Music is everywhere in this production, from the Rude Mechanicals forming a crack band to express their sadness at the disappearance of their compatriot Bottom, to a stomping rendition of “I’ll Fly Away” that begins in the theater lobby. Composer and musical director Alex Sovronsky (who is also onstage as Snug) does much to evoke the sound of New Orleans jazz, and Barbara Allen’s choreography helps turn Theseus’s court into a debauched ballroom.
Dangling Spanish moss and curling tree limbs overlap with man-made light fixtures in Travis George’s set design, creating a sense of the creeping influence of the mysterious woods not far from the orderly court. Period-appropriate costumes designed by Deborah A. Brothers work in harmony with Simotes’ vision.
Simotes, of course, knows from Midsummer; he played Puck in S&Co.’s first-ever production, on the lawn of The Mount back in 1978. And the play has continued to loom large in the history of the company — though this is only its second turn indoors at the Tina Packer Playhouse (nee Founders’ Theatre), following a 2007 version that felt a little “off-brand,” featuring several company newcomers who have not been heard from since.
Rocco Sisto, Colby Lewis, Cloteal L. Horne, David Joseph, and Michael F. Toomey. Photo by Kevin Sprague.
As usual, the success of the play really turns on the four lovers who are set loose in the woods, changing their romantic affections under the influence of a fairy king’s magic. The quartet here is formed by Kelly Galvin and David Joseph, familiar faces who make the most of this featured turn, and S&Co. first-timers Cloteal L. Horne and Colby Lewis. The petite-ness of Galvin’s frame helps fuel the hilarity of a well-executed, acrobatic sequence in which she tosses around Lewis, who plays a sapping but caddish Demetrius. Joseph shows fantastic comedic chops, though Horne’s sledgehammer-y approach suggests she’s still learning the subtleties of massaging the humor in Shakespeare’s text.
Rocco Sisto brings a suitably regal air to Oberon, the fairy king. Merritt Janson has winningly played some of Shakespeare’s greatest female roles in this theatre (Desdemona, Rosalind, Viola); here she is a calm, confident Titania. Michael Toomey, whose work at S&Co. and with the Split Knuckle Theater (of which he’s a co-founder) has made him the troupe’s leading clown, is a loud and silly Puck, even if he doesn’t cut loose as much as one might expect.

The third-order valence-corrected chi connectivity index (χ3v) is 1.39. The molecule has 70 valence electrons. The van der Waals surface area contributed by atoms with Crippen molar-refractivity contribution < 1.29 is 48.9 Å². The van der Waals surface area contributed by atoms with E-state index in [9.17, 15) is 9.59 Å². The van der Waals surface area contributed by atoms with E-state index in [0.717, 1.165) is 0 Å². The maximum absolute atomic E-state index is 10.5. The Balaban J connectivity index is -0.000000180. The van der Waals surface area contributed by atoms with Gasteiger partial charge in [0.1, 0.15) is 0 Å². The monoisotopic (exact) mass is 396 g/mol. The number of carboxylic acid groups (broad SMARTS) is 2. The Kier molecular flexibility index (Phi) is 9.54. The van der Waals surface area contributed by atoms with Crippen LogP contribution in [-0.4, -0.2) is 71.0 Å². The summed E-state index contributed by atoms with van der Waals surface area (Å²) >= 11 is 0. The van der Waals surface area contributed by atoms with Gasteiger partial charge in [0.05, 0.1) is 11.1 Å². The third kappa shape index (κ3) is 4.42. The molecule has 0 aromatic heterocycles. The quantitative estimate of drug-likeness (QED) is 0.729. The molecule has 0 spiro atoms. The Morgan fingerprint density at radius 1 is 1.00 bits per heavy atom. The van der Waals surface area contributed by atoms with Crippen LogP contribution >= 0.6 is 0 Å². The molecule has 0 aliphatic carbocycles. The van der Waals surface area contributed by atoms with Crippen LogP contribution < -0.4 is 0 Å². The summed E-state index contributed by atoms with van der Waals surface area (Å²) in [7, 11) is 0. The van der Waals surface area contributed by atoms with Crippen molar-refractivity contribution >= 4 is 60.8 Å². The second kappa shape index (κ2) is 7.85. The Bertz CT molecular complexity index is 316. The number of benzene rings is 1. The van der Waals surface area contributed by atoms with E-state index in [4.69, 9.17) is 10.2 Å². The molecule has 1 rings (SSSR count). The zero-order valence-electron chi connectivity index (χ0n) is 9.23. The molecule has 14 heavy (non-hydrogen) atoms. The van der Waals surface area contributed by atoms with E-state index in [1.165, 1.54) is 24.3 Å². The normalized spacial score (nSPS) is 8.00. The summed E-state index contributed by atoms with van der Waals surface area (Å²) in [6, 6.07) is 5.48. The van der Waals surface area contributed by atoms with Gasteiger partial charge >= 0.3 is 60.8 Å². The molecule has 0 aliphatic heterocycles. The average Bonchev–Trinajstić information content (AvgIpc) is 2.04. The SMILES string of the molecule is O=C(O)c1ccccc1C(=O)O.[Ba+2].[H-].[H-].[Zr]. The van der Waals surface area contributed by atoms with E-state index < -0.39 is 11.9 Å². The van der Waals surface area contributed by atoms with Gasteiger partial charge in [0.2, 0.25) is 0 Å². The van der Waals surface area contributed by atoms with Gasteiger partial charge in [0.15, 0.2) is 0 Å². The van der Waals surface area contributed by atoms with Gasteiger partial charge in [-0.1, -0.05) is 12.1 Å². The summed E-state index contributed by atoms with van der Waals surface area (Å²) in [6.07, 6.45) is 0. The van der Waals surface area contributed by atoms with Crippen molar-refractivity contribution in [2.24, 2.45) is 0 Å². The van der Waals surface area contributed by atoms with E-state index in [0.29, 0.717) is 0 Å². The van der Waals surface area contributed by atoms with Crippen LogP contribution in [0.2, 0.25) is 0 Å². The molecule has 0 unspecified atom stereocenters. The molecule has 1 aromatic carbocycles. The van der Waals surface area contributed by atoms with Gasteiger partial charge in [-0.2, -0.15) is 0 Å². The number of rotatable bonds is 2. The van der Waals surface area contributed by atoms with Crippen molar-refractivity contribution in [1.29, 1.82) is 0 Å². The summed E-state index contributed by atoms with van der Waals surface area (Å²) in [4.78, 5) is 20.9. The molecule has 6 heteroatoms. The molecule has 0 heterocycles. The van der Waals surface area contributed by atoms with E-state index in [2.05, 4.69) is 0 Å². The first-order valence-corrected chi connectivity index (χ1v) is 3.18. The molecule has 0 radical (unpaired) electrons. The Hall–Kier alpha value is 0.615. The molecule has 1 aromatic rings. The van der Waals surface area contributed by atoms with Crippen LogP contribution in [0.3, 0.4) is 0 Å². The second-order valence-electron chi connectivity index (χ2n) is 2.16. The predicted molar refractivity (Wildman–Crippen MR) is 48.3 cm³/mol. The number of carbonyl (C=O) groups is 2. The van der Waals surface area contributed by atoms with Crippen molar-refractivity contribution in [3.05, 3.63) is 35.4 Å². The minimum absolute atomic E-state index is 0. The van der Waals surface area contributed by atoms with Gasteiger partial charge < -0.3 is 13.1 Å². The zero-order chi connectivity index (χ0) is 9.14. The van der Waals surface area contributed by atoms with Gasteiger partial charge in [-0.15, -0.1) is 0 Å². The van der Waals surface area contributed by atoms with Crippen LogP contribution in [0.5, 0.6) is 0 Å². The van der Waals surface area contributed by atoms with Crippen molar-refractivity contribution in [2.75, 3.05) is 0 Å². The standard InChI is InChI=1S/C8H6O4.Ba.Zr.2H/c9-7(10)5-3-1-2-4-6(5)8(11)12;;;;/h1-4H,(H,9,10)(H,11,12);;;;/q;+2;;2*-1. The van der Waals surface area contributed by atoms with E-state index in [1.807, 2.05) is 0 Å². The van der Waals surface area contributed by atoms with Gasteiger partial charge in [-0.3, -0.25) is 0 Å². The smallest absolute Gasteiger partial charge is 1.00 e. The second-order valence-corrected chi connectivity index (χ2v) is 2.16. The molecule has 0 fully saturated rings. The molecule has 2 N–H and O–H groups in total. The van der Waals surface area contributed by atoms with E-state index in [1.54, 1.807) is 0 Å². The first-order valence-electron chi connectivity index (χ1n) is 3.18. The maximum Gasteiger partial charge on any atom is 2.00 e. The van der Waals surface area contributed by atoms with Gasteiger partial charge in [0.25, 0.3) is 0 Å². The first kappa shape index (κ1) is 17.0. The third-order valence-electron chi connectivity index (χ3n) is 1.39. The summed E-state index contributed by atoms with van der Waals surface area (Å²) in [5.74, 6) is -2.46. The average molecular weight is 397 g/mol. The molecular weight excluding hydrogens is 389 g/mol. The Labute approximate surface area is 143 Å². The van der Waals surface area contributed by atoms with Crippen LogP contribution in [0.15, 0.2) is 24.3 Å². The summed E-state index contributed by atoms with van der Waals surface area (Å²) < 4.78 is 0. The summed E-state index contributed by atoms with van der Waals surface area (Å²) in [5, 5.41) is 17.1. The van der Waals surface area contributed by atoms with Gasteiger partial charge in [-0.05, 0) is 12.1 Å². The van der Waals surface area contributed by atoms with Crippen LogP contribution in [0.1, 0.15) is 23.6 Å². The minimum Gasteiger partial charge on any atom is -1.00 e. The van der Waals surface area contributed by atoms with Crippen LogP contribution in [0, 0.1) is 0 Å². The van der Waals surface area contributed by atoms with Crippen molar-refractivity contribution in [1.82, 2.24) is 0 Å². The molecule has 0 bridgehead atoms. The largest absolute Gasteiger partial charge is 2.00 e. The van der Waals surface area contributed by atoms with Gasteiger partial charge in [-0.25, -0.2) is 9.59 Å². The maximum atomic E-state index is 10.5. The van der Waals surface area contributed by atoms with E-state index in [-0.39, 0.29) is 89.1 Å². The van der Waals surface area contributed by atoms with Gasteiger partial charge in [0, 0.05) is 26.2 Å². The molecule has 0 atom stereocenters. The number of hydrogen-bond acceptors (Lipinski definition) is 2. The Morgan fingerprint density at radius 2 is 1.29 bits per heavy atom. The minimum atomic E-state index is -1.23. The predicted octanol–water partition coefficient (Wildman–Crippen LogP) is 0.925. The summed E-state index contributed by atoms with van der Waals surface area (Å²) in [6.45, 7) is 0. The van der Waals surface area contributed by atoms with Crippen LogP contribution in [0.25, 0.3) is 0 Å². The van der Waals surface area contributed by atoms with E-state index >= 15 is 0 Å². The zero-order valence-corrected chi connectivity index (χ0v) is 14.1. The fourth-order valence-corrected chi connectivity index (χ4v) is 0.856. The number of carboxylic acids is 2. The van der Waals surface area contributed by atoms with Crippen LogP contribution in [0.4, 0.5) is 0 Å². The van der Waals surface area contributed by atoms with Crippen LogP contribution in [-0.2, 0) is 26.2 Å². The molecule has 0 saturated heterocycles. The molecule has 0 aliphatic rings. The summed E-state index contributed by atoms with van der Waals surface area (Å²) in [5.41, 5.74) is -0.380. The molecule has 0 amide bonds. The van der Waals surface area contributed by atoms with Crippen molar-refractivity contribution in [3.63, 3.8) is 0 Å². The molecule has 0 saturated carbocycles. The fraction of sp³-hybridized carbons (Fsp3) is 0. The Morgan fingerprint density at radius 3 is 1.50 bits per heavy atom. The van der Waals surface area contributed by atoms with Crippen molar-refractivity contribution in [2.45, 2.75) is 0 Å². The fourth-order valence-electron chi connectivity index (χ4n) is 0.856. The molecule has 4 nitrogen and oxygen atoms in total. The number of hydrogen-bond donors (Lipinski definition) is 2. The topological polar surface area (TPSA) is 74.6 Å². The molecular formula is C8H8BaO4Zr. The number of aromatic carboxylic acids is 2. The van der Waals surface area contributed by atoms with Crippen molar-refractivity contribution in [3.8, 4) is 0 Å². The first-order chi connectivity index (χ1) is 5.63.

Photo by Kevin Sprague
The world-weary countenance and achy-bone movements Johnny Lee Davenport gives to Bottom lend an air of pathos, and most of his cohorts among the Rude Mechanicals are also of a certain age. Their subplot feels uncharacteristically played-down here, especially the climactic play-within-a-play which can otherwise pull a production off course by way of prolonged chaos. You kind of want your money’s worth when it comes to the onstage death of Bottom-as-Pyramus, but Davenport doesn’t milk it. Instead, the enduring image from his performance is the beautiful moment when a leftover token from Titania reminds Bottom of the supposed “dream” in which he won her affections.
Along the fluid line between waking life and sleep (or, as the play has it, “fairy time”) lie infinite possibilities; you can see Bottom glimpse one of those possibilities, and then discard it. It’s deliciously heartbreaking.
Helena — not the character, but a friend’s precocious daughter, then five years old — once described a Louis Armstrong solo as “happy and sad together.” That’s also the sweet spot of a good Midsummer. This production aims for that note, and hits it.
A Midsummer Night’s Dream
Tina Packer Playhouse at Shakespeare & Company
70 Kemble Street, Lenox, MA
Now through August 30
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The Clark Unveils Its Latest Piece Of Art — Its Own Campus
By Jeremy D. Goodwin
Have you been to The Clark lately?
Unless you work there, the chances are the answer is “no.” It’s been closed since March, and the heart of its famed collection of French Impressionist paintings — including those luscious Renoirs everyone loves to stop by and say hello to from time to time — have been out of town since 2011, circling the globe on a tour that reached from Shanghai to Fort Worth, Texas. (Of course, special exhibitions like last summer’s orgy of newly acquired Winslow Homer paintings, and that rock-star-popular show featuring Picasso and Degas, have provided plenty of cause to visit in the meantime.)